Additional Errors Eligible for Correction

Notice 2010-6 also permits employers who adopt new types of nonqualified deferred compensation plans to correct errors. Plan sponsors considering utilizing this correction program will need to review any existing nonqualified deferred compensation plans, and may be required to treat any amounts paid under a noncompliant plan term as operation failures and follow the applicable correction procedures in Notice 2008-13.

2010 Transition Relief

Notice 2010-6 also provides special transition relief for plan document errors corrected on or before Dec. 31, 2010. Errors corrected before this deadline are considered to have been corrected on Jan. 1, 2009, and any requirement of an income inclusion as a condition to relief under the notice will not apply, provided that any impermissible payments made before Dec. 31, 2010, are treated as operational failures and corrected according to Notice 2008-13. This special rule does not relieve employers of the obligation to attach information statements to their tax returns or to comply with other applicable notice requirements.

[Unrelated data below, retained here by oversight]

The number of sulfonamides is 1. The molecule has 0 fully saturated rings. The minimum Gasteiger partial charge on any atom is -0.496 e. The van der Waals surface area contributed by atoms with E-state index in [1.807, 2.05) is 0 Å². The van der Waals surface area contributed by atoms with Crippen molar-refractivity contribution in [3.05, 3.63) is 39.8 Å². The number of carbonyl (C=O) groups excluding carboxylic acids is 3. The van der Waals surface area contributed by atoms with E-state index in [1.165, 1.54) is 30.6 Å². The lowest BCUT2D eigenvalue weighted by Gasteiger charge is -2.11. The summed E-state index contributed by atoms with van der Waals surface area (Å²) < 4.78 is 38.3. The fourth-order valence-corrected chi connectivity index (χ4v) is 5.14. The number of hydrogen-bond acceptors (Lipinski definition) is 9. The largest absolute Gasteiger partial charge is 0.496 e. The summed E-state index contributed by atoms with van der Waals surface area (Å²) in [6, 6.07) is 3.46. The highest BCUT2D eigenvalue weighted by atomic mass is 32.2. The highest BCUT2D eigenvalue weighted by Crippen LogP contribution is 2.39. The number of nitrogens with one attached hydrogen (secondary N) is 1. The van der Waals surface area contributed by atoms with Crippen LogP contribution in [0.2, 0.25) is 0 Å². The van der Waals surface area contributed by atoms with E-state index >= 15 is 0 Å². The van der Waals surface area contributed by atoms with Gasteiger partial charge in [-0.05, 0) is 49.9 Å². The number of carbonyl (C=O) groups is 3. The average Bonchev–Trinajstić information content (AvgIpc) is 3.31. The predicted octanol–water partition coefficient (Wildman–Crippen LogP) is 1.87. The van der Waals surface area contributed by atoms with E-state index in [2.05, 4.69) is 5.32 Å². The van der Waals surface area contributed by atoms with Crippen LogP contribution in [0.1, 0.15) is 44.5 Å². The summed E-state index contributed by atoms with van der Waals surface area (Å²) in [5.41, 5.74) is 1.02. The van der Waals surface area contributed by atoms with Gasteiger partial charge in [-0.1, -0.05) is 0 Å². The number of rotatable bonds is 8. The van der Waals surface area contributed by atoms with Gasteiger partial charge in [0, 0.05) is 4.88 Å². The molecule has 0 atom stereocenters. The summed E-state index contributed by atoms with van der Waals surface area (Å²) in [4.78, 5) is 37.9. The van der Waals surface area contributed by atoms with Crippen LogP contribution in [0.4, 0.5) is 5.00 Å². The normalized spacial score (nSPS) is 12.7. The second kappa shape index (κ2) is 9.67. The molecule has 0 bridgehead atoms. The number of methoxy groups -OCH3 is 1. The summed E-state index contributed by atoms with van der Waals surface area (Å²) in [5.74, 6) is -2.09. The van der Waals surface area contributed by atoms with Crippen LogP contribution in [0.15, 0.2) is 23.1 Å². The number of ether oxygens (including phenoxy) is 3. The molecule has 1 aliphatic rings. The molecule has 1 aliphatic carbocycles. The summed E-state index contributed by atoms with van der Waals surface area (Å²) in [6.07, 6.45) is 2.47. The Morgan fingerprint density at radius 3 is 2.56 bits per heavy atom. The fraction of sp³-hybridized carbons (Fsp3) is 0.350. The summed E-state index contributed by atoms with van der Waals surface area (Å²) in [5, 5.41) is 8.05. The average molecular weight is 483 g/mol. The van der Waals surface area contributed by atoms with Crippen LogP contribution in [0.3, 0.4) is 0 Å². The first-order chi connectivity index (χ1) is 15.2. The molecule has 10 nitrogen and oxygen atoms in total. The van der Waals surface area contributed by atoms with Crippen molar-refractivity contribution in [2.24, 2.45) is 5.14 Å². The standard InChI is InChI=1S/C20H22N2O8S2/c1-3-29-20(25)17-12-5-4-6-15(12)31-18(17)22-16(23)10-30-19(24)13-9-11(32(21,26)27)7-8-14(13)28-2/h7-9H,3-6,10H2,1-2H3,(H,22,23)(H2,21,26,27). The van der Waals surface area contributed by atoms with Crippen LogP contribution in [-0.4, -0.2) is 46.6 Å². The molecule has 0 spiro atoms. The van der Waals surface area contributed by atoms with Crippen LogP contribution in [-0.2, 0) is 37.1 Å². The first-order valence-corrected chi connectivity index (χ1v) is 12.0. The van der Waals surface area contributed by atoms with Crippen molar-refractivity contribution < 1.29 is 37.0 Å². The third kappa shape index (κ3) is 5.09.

Also, transition relief is available for impermissible provisions linking nonqualified deferred compensation plans corrected on or before Dec. 31, 2011. Linked plans corrected on or before this date will not be treated as failing to comply with Section 409A. The correction procedures provide specific guidance regarding the requirements to de-link payment timing provisions under such plans. Finally, Notice 2010-6 offers transition relief for plans providing for payments on a fixed schedule that is based on the timing of payments received by the plan sponsor (for example, payments made upon receipt of accounts receivable) and for plan sponsors who may already be subject to an IRS examination.